A Confederate man; a planter in northern Alabama during the Civil War has been captured by Union Solders. He has been sentenced to death and the story begins on a railroad bridge as the man stands on a railroad bridge with a rope noose about his neck about to be hanged. The board he is standing upon is tilted and he begins to fall.
This entire short story takes place in the doomed mans mind as he falls to the end of the rope. The reader at this point does not realize this and we watch in sickening slow motion as the rope breaks, the planter hits the water, is shot at, makes a daring escape, struggles through the woods and finally finds himself going up the steps of his home to the loving arms of his wife...snap..white searing light!
As the story progresses in becomes more and more surreal and the reader starts getting hints that not all is as it seems. When you consider when this work was written and published; around 1891, this is a rather remarkable ploy. You know something strange is going to happen but it is not until the final line; the final word that your suspicions are confirmed. Now I have never been hung. I probably should have been on a few occasions, but so far I have been fortunate. I am not at all sure that that much would go through a persons mind during the last three for four seconds of his or her life but that is rather moot. Whether this would actually happen is beside the point. The great thing about this story is that the author had the ability to make it quite real.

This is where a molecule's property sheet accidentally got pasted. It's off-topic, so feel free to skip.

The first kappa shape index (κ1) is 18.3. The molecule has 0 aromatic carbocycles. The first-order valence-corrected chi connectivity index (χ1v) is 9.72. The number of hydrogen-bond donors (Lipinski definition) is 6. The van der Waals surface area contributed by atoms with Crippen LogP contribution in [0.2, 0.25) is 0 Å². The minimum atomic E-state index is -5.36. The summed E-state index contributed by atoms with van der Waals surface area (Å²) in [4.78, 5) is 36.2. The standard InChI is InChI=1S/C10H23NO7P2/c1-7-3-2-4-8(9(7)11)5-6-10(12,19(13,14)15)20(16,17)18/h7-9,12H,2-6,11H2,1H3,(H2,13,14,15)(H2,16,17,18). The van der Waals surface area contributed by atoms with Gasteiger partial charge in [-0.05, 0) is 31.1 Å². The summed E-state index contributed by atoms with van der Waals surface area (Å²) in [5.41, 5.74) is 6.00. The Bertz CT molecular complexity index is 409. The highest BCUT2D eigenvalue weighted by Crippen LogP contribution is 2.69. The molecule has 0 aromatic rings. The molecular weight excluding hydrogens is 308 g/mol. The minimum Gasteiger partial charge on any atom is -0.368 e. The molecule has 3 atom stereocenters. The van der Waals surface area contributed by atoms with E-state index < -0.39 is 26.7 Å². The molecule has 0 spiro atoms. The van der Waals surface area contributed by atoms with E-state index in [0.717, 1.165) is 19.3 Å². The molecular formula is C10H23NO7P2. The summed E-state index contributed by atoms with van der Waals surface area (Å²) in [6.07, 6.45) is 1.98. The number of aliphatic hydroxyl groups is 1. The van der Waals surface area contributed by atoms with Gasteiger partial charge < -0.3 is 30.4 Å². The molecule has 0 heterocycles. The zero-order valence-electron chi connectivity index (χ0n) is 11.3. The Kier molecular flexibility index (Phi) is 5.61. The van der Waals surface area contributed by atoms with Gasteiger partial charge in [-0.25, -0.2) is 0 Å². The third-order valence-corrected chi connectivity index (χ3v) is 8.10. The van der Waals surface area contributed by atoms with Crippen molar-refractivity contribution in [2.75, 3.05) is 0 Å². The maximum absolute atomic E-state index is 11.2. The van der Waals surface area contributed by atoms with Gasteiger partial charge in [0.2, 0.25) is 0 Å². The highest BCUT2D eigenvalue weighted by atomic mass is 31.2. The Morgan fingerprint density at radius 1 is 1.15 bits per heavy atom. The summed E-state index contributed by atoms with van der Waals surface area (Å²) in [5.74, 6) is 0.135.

This story deserves to be read closely. In truly great short stories what is not written is quite often just as important as what is written. All great short story writers have this ability and Bierce most certainly had it going when he wrote this one.
In many ways this is a haunting story; anyway it was to me. While it most certainly cannot be classified as a horror story I can most emphatically tell you that it horrified me when I first read it. It had the same effect as several of the stories Poe wrote; the impact on my mind was just as great.
The quality of the Kindle download is quite good on this one. It will take you 15 or 10 minutes to read and it is free. It is most certainly worth your time.
Thirty years after watching this film, I read the short story, called "An Occurrence at Owl Creek Bridge" by Ambrose Gwinnett Bierce. I still can't figure out why I had to watch this film so many times in school. It's supposedly a great work of literature, but it now seems like a piece of southern-culture indoctrination-propaganda as I look back on it and question it. But the story is eerie and morbid and not unlike some of my worst nightmares, so that's why I had to read it.
Written by David Allan Reeves
Author of "Running Away From Me"